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Case Study: Is Capturing and Storing CO2 the Answer?

(1)
Carbon capture and storage (CCS) Several problems with this approach
Power plants using CCS
More expensive to build None exist

Unproven technology Large inputs of energy to work


Increasing CO2 emissions

Case Study: Is Capturing and Storing CO2 the Answer? (2)


Problems with carbon capture and storage cont
Promotes the continued use of coal (worlds dirtiest fuel) Effect of government subsidies and tax breaks Stored CO2 would have to remain sealed forever: no leaking

How Much Will It Cost to Slow Climate Change?


Short-term costs lower Local and global economies may be boosted

Governments Can Help Reduce the Threat of Climate Change


Strictly regulate CO2 and CH4 as pollutants Cap-and-trade approach

Increase subsidies to encourage use of energyefficient technology Technology transfer

Governments Can Enter into International Climate Negotiations: The Kyoto Protocol
1997: Treaty to slow climate change The Kyoto Protocol
Reduce emissions of CO2, CH4, and N2O by 2012 to levels of 1990 Trading greenhouse gas emissions among countries Not signed by the U.S.
President G.W. Bushs reasons

We Can Move Beyond the Kyoto Protocol


2004: Stewart and Wiener
New treaty needed

Should be led by the U.S. Include the developing countries

Cap-and-trade emissions program


Set up 10 year goals

Some Governments Are Leading the Way


Costa Rica: goal to be carbon neutral by 2030 Norway: aims to be carbon neutral by 2050

China and India must change energy habits


U.S. cities and states taking initiatives to reduce carbon emissions

Some Companies and Schools Are Reducing Their Carbon Footprints (1)
Major global companies reducing greenhouse gas emissions
Alcoa DuPont IBM Toyota GE Wal-Mart
Fluorescent light bulbs Auxiliary power units on truck fleets

Some Companies and Schools Are Reducing Their Carbon Footprints (2)
Colleges and universities reducing greenhouse gas emissions
Oberlin College, Ohio, U.S. 25 Colleges in Pennsylvania, U.S. Yale University, CT, U.S.

What is your carbon footprint? What can you do?

What Can You Do? Reducing CO2 Emissions

Ways to Prepare for the Possible LongTerm Harmful Effects of Climate Change

19-4 How Have We Depleted O3 in the Stratosphere and What Can We Do?
Concept 19-4A Widespread use of certain chemicals has reduced ozone levels in the stratosphere, which allows for more harmful ultraviolet radiation to reach the earths surface. Concept 19-4B To reverse ozone depletion, we must stop producing ozone-depleting chemicals and adhere to the international treaties that ban such chemicals.

Our Use of Certain Chemicals Threatens the Ozone Layer


Ozone Thinning
Seasonal depletion in the stratosphere
Antarctica and Arctic

1930: Midgely
Discovered the first CFC

1984: Rowland and Molina


CFCs were depleting O3

Other ozone-depleting chemicals

Global Average Total Ozone Values in the Stratosphere from 19792005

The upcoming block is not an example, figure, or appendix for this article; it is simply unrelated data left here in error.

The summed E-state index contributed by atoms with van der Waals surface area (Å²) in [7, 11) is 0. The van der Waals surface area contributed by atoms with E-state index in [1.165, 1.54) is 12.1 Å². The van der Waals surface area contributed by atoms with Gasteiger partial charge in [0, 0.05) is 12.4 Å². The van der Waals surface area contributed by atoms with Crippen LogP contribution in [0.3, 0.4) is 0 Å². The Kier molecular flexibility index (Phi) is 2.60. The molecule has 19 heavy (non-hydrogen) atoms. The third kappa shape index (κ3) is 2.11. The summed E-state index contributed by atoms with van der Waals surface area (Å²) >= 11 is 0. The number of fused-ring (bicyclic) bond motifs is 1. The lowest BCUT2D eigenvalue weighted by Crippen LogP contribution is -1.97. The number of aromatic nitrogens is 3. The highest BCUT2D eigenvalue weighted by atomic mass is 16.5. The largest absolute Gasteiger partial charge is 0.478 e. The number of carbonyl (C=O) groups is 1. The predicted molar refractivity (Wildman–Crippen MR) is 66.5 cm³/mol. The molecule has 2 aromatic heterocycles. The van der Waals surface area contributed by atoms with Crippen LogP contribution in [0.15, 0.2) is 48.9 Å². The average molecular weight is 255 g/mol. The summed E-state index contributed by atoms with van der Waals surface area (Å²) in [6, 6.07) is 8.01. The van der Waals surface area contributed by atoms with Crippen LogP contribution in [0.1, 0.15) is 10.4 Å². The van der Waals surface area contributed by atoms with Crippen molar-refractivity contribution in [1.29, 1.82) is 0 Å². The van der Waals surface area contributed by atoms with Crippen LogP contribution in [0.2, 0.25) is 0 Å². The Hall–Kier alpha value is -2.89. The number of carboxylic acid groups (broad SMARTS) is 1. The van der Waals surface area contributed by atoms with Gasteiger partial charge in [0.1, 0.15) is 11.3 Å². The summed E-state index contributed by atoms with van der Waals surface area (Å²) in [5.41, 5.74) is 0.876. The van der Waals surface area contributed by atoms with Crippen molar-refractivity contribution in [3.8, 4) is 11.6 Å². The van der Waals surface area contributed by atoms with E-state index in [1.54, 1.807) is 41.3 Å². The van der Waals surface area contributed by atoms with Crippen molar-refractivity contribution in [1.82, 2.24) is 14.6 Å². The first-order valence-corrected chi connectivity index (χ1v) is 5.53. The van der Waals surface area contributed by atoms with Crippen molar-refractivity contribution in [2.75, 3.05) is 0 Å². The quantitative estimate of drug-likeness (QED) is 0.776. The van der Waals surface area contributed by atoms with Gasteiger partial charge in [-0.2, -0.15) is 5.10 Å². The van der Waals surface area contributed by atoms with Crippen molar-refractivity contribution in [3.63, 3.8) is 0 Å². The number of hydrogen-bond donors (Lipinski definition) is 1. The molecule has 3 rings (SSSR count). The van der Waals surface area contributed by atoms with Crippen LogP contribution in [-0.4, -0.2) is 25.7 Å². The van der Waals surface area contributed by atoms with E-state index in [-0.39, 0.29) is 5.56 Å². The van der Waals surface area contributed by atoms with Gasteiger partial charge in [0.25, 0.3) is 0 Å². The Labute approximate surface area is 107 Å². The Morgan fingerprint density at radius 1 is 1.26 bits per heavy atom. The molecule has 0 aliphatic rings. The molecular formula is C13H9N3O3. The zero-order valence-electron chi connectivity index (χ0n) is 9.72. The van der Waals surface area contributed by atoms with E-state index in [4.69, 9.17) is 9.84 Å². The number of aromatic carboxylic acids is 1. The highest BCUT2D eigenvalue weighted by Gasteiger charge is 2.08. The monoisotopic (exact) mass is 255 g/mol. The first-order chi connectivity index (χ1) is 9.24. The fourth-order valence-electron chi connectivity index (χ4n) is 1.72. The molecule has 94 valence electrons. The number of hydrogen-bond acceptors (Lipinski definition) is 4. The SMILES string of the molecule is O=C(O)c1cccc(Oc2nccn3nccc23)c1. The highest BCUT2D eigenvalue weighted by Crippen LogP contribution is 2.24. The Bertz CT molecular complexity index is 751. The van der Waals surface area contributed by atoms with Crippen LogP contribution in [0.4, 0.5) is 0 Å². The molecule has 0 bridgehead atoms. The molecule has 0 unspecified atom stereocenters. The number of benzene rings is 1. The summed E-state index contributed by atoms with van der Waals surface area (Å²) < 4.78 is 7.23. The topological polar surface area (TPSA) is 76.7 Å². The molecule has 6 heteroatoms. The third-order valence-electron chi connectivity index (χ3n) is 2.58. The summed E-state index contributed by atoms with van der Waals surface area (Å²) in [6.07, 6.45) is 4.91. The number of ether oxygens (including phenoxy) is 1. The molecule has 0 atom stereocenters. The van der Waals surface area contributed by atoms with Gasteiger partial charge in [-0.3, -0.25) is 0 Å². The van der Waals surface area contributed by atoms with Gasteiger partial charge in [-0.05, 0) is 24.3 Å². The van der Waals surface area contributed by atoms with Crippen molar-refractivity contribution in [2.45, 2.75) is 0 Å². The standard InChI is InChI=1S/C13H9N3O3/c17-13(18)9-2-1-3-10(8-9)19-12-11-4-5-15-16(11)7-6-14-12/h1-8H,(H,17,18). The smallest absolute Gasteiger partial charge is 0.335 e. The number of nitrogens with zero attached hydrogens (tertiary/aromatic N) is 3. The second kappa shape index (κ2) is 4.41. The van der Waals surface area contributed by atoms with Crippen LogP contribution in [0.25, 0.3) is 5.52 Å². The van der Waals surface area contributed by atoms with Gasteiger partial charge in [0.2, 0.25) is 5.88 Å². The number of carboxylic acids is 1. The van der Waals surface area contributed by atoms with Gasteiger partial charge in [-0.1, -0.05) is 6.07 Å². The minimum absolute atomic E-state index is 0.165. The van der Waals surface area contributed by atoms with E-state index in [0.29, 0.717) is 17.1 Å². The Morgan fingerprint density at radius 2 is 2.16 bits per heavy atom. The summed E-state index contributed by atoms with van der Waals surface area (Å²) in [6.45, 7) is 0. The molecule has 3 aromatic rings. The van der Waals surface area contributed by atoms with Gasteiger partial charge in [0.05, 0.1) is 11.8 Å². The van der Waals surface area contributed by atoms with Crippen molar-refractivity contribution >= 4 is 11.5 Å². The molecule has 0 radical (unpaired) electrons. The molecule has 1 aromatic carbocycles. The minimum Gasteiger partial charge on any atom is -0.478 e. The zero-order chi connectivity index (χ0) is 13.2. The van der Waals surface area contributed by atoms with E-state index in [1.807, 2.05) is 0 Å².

Total ozone (Dobson units) 110 220 330 440 550


Fig. 19-19, p. 524

Sun

UV radiation Cl C F

Ultraviolet light hits a chlorofluorocarbon (CFC) molecule, such as CFCl3, breaking off a chlorine atom and leaving CFCl2. Cl C

Summary of Reactions CFCl3 + UV Cl + CFCl2 Cl + O3 ClO + O2 Repeated ClO + O Cl + O2 many times

Cl Cl

Cl Cl

Cl

O O Ozone O

Once free, the chlorine atom is off to attack another ozone molecule and begin the cycle again.
O

The chlorine atom attacks an ozone (O3) molecule, pulling an oxygen atom off it and leaving an oxygen molecule (O2). O O O

A free oxygen atom pulls the oxygen atom off the Cl chlorine monoxide molecule to form O2. O

Cl The chlorine atom and the oxygen atom join to form a chlorine monoxide molecule (ClO). O

O
Fig. 19-D, p. 525

Why Should We Worry about Ozone Depletion?


Damaging UV-A and UV-B radiation
Increase eye cataracts and skin cancer

Impair or destroy phytoplankton


Significance?

Stepped Art Fig. 19-20, p. 524

Science Focus: Skin Cancer


Squamous cell carcinoma Basal cell carcinoma

Melanoma
Effect of UV-B radiation How safe are tanning salons?

This long-wavelength (low-energy) form of UV radiation causes aging of the skin, tanning, and sometimes sunburn. It penetrates deeply and may contribute to skin cancer. Ultraviolet A Ultraviolet B

This shorter-wavelength (high-energy) form of UV radiation causes sunburn, premature aging, and wrinkling. It is largely responsible for basal and squamous cell carcinomas and plays a role in malignant melanoma.

Hair

Thin layer of dead cells


Squamous cells Basal layer Melanocyte cells Dermis Epidermis Sweat gland

Blood vessels

Basal cell
Squamous Cell Carcinoma Basal Cell Carcinoma Melanoma

Stepped Art Fig. 19-E, p. 526

What Can You Do? Reducing Exposure to UV Radiation

We Can Reverse Stratospheric Ozone Depletion (1)


Stop producing all ozone-depleting chemicals 60100 years of recovery of the O3 layer

1987: Montreal Protocol


1992: Copenhagen Protocol Ozone protocols: prevention is the key

We Can Reverse Stratospheric Ozone Depletion (2)


Substitutes for CFCs are available More are being developed

HCFC-22
Substitute chemical May still be causing ozone depletion